Library as Place, Or What’s Up With this Whole Barnes & Noble-As-Library Situation?

I’ve had the following experience several times recently: there I am,  hanging around Barnes & Noble, and, having just finished perusing the “Existential Dread” section of the store, I make my way over to the “Barnes & Noble Cafe” to grab a coffee and look upon the Pumpkin Spice Latte drinkers with utter contempt. And then it hits me: this place has turned into a library. Except better. Because people actually like to hang out here.

I’m really struck by how many people just go there to buy a coffee, hang out, and peruse books and magazines they have no intention of buying. Every time I see that I think, “Wait. Why are they here? Why didn’t they come to the library? It’s just like this, only … better, right?!”

It seems to me there must be something wrong about that line of thinking, though. As their mere presence treating Barnes & Noble like a library attests, a lot of people don’t seem to think the library is better.  Why? Why would you rather go hang around this commercial place that doesn’t really even particularly want you to just browse their stuff, rather than the place whose very existence is predicated on you doing exactly that?

I don’t really know what to make of it, but it gives me pause. I know people browsing & hanging around bookstores is nothing new. I love to do it. But I usually go there with the intention to buy something, when (at least it seems to me as I stand there stink-eying people holding peppermint mochas), most of these Barnes & Noblers don’t really seem to have that intention at all.  I suspect the answer has something to do with the nature of the various spaces (I know there’s lots of literature on “library as place” which I should be more well-versed in), people’s habits and the things they’re aware of, coffee shops, and so forth. But I’m curious.  Is this absolute doom for libraries? Is there something more Barnes & Nobley we could be doing better? Does Ryan Gosling ever not look devastatingly handsome? Anyone have any thoughts on any of this?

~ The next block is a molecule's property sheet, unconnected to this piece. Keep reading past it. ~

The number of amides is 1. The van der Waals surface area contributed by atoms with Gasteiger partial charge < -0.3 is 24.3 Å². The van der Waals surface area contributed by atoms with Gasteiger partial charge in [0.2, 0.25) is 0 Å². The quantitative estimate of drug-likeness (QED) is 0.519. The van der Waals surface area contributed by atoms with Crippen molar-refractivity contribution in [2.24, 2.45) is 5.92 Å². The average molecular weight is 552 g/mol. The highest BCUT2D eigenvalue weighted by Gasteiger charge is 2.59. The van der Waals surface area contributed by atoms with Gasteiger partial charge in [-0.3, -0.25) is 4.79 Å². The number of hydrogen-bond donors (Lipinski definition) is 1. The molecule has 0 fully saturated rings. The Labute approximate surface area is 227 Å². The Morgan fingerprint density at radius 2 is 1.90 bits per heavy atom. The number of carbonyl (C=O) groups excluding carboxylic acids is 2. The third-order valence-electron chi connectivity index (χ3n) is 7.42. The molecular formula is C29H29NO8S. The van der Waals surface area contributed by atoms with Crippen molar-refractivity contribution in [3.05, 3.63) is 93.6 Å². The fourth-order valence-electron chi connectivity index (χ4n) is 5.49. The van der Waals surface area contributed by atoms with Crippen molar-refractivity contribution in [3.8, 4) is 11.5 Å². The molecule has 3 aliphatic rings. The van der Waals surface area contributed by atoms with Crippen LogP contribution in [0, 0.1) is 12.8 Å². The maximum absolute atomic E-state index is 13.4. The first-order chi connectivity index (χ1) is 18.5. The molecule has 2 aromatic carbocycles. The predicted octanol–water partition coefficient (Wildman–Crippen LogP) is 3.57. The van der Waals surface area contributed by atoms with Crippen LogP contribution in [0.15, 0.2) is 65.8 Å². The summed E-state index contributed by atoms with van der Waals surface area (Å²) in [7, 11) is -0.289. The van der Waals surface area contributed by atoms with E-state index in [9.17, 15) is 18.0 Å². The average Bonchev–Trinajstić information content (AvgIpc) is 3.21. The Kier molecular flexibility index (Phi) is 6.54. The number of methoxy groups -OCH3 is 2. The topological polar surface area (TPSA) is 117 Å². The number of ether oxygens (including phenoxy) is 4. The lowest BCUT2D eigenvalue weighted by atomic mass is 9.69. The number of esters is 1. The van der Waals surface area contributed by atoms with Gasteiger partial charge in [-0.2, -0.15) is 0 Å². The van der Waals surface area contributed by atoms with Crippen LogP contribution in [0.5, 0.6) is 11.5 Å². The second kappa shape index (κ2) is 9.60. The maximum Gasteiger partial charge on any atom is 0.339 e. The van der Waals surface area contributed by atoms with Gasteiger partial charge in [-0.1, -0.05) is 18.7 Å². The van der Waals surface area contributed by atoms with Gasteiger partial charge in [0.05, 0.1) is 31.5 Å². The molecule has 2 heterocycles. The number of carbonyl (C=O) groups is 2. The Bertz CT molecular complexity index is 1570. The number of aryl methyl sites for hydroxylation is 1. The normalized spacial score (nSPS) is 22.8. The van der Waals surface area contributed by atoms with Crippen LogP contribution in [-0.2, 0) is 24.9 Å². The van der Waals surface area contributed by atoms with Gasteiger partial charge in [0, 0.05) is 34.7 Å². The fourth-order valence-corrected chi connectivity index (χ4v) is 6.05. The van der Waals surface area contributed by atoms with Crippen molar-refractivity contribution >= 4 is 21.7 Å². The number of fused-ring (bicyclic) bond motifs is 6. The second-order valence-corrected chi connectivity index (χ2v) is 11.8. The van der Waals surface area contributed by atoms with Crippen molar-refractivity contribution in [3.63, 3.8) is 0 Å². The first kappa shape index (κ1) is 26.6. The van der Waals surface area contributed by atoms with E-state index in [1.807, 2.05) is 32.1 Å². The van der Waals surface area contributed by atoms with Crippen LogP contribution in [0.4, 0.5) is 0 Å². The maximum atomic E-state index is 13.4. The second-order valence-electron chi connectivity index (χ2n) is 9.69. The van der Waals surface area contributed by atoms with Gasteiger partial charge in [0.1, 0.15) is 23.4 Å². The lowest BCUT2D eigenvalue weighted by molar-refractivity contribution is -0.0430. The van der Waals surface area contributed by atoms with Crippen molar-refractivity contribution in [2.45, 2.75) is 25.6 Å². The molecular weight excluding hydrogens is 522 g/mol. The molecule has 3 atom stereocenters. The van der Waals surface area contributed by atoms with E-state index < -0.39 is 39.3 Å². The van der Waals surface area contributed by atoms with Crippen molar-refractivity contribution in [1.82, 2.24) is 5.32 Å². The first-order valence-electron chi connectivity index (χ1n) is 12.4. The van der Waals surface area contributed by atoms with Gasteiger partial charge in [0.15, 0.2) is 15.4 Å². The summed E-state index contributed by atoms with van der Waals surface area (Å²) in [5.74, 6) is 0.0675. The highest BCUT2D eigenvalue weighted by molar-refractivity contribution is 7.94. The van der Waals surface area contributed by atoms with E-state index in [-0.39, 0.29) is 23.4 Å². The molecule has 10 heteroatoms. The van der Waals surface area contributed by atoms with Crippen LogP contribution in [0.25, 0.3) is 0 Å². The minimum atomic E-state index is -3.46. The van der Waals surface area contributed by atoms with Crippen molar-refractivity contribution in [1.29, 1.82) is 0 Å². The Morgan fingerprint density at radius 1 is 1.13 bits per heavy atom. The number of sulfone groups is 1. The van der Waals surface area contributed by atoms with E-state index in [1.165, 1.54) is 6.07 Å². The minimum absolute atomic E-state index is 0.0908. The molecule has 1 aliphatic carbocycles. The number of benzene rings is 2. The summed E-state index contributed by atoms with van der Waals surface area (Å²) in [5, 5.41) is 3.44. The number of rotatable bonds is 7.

RG Pumpkin Spice



Filed under Education, On Being Human, Posts by Kevin Michael Klipfel, Reading & Literacy, The Library Game

2 responses to “Library as Place, Or What’s Up With this Whole Barnes & Noble-As-Library Situation?

  1. I wonder how much of this can be blamed on old, crappy infrastructure. Like, we’re moving into a brand new building next week and we intentionally adopted a B&N model in many respects: a Starbucks, bookstore-style display shelving for popular fiction and films, B&N style seating, and so on. Lots of newish library buildings seem to do the same. Or, to put it another way, would people still hang out at B&N if it was a 70s era, brutalist chunk of concrete with frayed chairs and spotty wifi?

  2. Kevin Michael Klipfel

    Thanks for your comment, Lane. I”m sure you’re right and my random, unscientific observations from Barnes & Nobling make me think that this is a smart direction for libraries to be going in. It seems just like a patron-centered model – to try to update space so that it’s the kind of place where people wanna be. I think that’s what, ultimately, I’m struck by: we need to be learner-centered across the board; space is part of that; and corporations seem to be doing that better than some libraries.

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